For doctoral students – Your relationship with your chair: Too chummy or too distant?
If you’re at the dissertation writing stage, your most important relationship (other than the one with your chocolate/peanut butter cups stash) is that with your chair/advisor/first reader. Your chair can be your best friend or worst nemesis. But there’s no getting around it; if you want to get done, finally, and graduate with those proud letters after your name, you need your chair.
When your chair is friendly, forthcoming, and responsive, you may be tempted to become friends. When your chair is too formal and standoffish, you may be tempted to ignore him or her entirely, or as much as the required paperwork allows. Either extreme is a mistake, and you’ll likely regret it later.
I’ve learned in my academic coaching and editing service for doctoral students that they often experience terrible times with their chairs, and for many reasons. For example . . .
The relationship with your chair is (or should be) close by nature, both personally and professionally. Yet boundaries should exist, both personally and professionally.
An open and sociable chair easily tempts you to respond in kind. Especially if you’re on a campus, when you sit in the office for your appointment, the chair may confide in you with complaints about the spouse, kids, teaching load, and all the other backbiting faculty. Or your chair may offer you private research work or invite you out for a beer.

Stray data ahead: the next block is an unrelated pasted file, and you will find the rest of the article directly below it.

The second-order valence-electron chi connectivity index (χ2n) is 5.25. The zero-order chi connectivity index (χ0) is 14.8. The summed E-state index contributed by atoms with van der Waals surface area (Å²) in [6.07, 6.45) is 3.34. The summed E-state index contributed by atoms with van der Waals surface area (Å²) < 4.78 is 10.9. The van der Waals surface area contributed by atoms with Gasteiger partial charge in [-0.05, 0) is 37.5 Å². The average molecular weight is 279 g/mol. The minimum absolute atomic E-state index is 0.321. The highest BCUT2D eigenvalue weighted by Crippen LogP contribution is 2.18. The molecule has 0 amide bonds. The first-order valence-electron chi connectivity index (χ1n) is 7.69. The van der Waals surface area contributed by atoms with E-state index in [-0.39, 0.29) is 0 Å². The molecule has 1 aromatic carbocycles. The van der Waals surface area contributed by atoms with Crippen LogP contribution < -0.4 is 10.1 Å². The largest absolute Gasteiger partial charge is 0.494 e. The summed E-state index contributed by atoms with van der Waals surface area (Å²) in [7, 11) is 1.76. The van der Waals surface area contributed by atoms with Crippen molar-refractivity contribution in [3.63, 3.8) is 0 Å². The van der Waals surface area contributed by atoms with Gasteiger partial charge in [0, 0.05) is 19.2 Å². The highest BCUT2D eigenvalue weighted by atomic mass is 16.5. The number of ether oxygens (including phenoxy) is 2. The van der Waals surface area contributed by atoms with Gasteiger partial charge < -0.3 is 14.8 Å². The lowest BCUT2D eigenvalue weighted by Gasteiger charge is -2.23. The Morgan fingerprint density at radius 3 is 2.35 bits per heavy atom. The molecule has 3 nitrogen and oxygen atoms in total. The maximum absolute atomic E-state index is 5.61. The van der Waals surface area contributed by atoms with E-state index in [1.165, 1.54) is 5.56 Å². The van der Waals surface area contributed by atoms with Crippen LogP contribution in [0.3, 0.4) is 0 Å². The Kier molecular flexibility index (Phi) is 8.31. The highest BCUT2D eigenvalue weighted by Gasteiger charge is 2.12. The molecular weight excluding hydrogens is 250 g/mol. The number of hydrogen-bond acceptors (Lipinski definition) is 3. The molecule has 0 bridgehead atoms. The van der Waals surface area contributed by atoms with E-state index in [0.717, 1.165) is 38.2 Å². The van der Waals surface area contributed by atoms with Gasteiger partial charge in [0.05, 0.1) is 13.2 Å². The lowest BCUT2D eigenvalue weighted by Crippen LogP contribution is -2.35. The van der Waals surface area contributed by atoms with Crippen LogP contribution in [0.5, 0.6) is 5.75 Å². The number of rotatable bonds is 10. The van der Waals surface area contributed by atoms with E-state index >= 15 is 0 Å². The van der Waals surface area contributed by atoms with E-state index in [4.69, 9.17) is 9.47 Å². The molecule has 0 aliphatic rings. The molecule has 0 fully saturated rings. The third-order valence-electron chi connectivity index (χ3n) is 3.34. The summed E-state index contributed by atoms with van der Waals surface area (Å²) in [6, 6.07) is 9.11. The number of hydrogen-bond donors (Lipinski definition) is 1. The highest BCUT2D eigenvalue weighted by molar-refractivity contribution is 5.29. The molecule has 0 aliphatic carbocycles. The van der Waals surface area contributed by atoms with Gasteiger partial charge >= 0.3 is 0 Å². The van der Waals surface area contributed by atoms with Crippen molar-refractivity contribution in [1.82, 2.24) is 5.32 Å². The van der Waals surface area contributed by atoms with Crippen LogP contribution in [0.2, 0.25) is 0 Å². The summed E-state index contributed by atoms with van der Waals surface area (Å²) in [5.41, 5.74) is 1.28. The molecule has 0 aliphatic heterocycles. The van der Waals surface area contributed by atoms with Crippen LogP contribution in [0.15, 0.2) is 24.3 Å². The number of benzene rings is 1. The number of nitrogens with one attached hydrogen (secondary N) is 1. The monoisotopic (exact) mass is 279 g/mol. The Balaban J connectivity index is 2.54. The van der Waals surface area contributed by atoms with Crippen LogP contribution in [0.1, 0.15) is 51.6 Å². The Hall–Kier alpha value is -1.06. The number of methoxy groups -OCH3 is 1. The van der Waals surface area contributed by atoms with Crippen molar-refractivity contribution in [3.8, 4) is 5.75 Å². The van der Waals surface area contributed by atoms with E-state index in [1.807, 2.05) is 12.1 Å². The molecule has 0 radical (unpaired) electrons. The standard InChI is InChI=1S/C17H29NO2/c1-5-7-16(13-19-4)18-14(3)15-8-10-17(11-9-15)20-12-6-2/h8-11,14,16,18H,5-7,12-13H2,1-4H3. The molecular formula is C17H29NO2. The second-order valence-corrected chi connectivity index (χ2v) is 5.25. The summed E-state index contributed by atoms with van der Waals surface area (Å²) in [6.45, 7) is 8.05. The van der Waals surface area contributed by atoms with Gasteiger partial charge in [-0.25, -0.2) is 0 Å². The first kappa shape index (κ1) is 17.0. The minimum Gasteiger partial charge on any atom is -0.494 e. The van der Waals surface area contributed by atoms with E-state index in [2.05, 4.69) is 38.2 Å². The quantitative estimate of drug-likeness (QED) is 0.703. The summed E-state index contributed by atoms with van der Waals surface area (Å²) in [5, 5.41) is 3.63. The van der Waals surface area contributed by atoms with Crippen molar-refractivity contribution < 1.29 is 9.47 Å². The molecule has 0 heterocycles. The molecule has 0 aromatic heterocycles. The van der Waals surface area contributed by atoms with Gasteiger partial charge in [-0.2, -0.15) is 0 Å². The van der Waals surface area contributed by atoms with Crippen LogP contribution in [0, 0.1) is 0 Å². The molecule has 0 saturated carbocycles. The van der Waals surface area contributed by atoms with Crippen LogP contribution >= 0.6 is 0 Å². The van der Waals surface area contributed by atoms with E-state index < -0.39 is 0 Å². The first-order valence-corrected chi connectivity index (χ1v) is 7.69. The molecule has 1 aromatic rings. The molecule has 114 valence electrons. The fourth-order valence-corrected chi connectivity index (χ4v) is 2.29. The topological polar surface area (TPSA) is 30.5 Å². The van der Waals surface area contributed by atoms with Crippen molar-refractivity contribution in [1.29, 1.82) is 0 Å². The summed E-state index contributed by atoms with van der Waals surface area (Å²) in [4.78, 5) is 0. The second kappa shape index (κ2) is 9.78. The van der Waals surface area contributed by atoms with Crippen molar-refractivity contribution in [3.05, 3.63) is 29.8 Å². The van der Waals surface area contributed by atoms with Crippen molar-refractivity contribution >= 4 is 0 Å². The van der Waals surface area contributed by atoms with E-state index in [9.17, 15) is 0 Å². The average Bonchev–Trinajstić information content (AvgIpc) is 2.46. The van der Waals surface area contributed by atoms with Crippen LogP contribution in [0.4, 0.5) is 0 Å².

If you’re hearing a torrent of marital woes, juicy as they may seem, do not tell your friends or study group colleagues. Tell no one. Just nod empathetically and forget it all. Do not reply in kind with advice, probably misguided, or your own saga of a shattered engagement or horrible boss.
If your chair offers you employment, such as research for his or her latest tenure-chasing project, you may feel special, singled out, and blessed. Understandable, but much as you may need the funds, watch out. Don’t make the mistake of thinking that if you take the job, you’ll be in the chair’s good graces forever and you’re owed one. Never so.
If your chair invites you out for a beer, of course you’re flattered. Go if you wish, but again, a caution. After a few short ones, you may assume that your new buddy-chair will quickly approve every first draft.
Sorry. When your draft is returned riddled with critiques and hard questions, you’re crushed. You wail, “But we’re friends!” And you go into a funk that seriously puts you behind in your chapter production.
Longtime dissertation chair and professor Leonard Cassuto recognized the temptations that can beset chairs in the student relationship. He admonished faculty not to use their students as personal assistants (one chair gave his dry cleaning to a doctoral student), not to brag or complain about their job, not to compliment students on clothes or personal tastes, and definitely not to “friend” them on Facebook (“Remember, Professor, Not Too Close,” Chronicle of Higher Education, April 22, 2013). The very same advice goes for you in reverse.